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Thread: Goats

  1. #181

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    Ok why do you think they are 'holding out'?


    LaRae

  2. #182
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    Volume...or more precisely, lack of volume.

    Two does. One a third freshener with only half an udder...the other half damaged by mastitis, but the good half well developed. The other a first freshener, with a smallish, but normal for first freshener, udder.

    Both very healthy. Well fed...you've seen the grain mix...2.5 qts of grain each at each milking...free feeding alfalfa for over a week now...Golden Blend minerals free fed...

    Production between 2 and 2.25 pounds per milking for both combined...a half gallon a day total. I should be getting 2 gallons a day...would be satisfied with one gallon a day...

    Ideas?

    BubbaBob

  3. #183

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    How long have these does been milking? Goats have a lactation curve and you are fixing to hit breeding season. Some goats drop off sharply in their 'curve'after they have been milking X amount of time....other goats have a more level curve with no sharp drops.

    A doe with mastitis damage will rarely milk very well..there's just too much scar tissue etc (usually)...depending on the pre-disopsition to mastitis, it can be re-occuring too.

    Personally I would never want a first freshening doe to milk a gallon per day unless you are talking Saanens or some Alpine lines...it's usually too much milk for the mammary to handle.

    IF these does were milking a gallon a day each (and you know this for sure) ...then it's quite possible they are getting later into their 'curve' and then you have to factor in heat/humidity and upcoming breeding season...when does cycle they drop in milk production.


    LaRae

  4. #184
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    Frankly, I don't really know just how much they were milking...the girl I bought them from wasn't very specific. I know when I got them July 29, I was getting 1 to 1.5 gal/day, and now I'm down to a half gallon/day, per milking, not per goat.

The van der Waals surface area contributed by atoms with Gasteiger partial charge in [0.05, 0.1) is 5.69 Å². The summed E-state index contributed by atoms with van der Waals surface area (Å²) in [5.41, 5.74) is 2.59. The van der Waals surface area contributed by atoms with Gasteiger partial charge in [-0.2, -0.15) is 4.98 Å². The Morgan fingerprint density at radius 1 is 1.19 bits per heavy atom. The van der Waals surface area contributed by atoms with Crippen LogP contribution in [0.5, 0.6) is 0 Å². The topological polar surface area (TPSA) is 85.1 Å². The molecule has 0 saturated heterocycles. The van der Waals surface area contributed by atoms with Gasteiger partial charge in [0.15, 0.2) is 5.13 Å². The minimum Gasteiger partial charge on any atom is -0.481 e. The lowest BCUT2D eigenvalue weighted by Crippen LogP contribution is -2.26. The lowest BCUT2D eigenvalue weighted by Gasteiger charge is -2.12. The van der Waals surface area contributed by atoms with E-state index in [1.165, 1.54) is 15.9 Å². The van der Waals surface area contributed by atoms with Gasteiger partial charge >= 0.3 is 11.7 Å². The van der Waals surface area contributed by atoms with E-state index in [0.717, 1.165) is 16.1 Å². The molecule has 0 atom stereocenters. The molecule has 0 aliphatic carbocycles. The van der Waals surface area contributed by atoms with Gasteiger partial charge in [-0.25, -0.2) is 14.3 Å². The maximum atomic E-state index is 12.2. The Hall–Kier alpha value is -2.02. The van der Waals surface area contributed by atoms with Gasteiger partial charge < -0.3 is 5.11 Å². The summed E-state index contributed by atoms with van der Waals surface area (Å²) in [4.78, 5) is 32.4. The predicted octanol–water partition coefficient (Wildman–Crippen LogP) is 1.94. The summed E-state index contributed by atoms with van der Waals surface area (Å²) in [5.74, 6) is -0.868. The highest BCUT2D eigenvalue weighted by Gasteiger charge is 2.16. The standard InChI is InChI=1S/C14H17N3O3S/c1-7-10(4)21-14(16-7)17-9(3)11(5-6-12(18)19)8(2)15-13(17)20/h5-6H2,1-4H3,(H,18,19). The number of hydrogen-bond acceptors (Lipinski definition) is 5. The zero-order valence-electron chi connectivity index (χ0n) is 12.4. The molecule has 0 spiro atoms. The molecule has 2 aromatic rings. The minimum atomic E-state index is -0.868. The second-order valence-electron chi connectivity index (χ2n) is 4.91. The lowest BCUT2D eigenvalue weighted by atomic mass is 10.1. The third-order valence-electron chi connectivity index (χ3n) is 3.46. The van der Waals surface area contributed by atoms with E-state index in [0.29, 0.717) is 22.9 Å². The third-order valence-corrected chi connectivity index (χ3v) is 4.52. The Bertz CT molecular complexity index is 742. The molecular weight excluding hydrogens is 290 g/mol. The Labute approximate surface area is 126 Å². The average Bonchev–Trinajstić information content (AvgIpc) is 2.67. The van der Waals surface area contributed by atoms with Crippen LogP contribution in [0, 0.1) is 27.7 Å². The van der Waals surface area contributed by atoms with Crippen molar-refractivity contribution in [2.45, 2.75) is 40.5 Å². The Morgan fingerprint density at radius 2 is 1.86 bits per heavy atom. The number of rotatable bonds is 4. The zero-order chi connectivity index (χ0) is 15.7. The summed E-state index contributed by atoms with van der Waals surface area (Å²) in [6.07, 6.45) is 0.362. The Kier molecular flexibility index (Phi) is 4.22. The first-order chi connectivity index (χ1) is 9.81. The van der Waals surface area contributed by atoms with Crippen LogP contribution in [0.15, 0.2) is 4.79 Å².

I read somewhere (Fias Co Farm site maybe) that fennel and fengreek have been reported to increase milk production. Any truth to that, and if so how much how often? I have some of each.

    BubbaBob

  5. #185

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    If they are following their natural lactation curve feeding them fennel and fengugreek seeds isn't going to help much...also keep in mind what you feed ends up in the milk...fennel can be strong in flavor.

    If they have been milking several months now (you haven't said when they freshened) what they are doing is natural...especially coming into breeding season...and once they are bred milk production will drop also.

    Honestly they do not sound like overly 'milky' (productive) does if you were only getting 1 to 1.5 gal per day out of 3 goats.


    LaRae

  6. #186
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    I also read in a book that moving does will often reduce their milk output because the routine has changed. The milking routine they said was very important in production, keeping on scedule and such.

    I would assume/suspect these milkers where being milked by their kids, not by a person so maybe thats something? I would breed em, do everyting right to get good milk production next season and if they don't produce what you need then,....
    I suspect they weren't sold at a high price, so you have some room to work with, plus you will have the kids, but I would really give them a chance by doing everything right and looking at the overall lactation curve for each goat while knowing whats going on. I'm starting records on my goats and bees now.

    Of course this advice is comming from someone who spent the last two days wresting to get a pint of milk. She has plenty more but won't cooperate. I stopped milking her when she had worms, but the kids have kept her milk up. They are really getting a bit old for this. So now I am trying to milk her again, but she's not up with this idea. Things are looking good for my new milker, I milked her out some, but I'm waiting till her kids get older and I go on a vacation to get back and start milking her on a regular routine. Again the price I paid for my does is a consideration in overal expectation. I think they are good genes, but raising them to be good milkers, I believe requires working with them. These goats where bred from really good stock, but left to run wild. So I think it will take me some time to get them to be a good milk producing herd. I think your situation may be similar.

    [size="1"][ September 05, 2005, 11:46 PM: Message edited by: Admin ][/size]

  7. #187
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    apologies to all for using a profanity bleeped out with *****s. I've seen it done often, so wrongly assumed that was ok. I also used the word for a female goat that is a mother, so perhapse there was some confusion. Anyway, apologies again.

  8. #188
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    Don't apologise Michael. I wish admin hadn't edited it...if I had seen the proper term for a mom goat it would have been a learning experience for a new goat person (me). Instead I'm stuck with "mommy goat" which, while technically correct, is not very "professional" in the goat industry.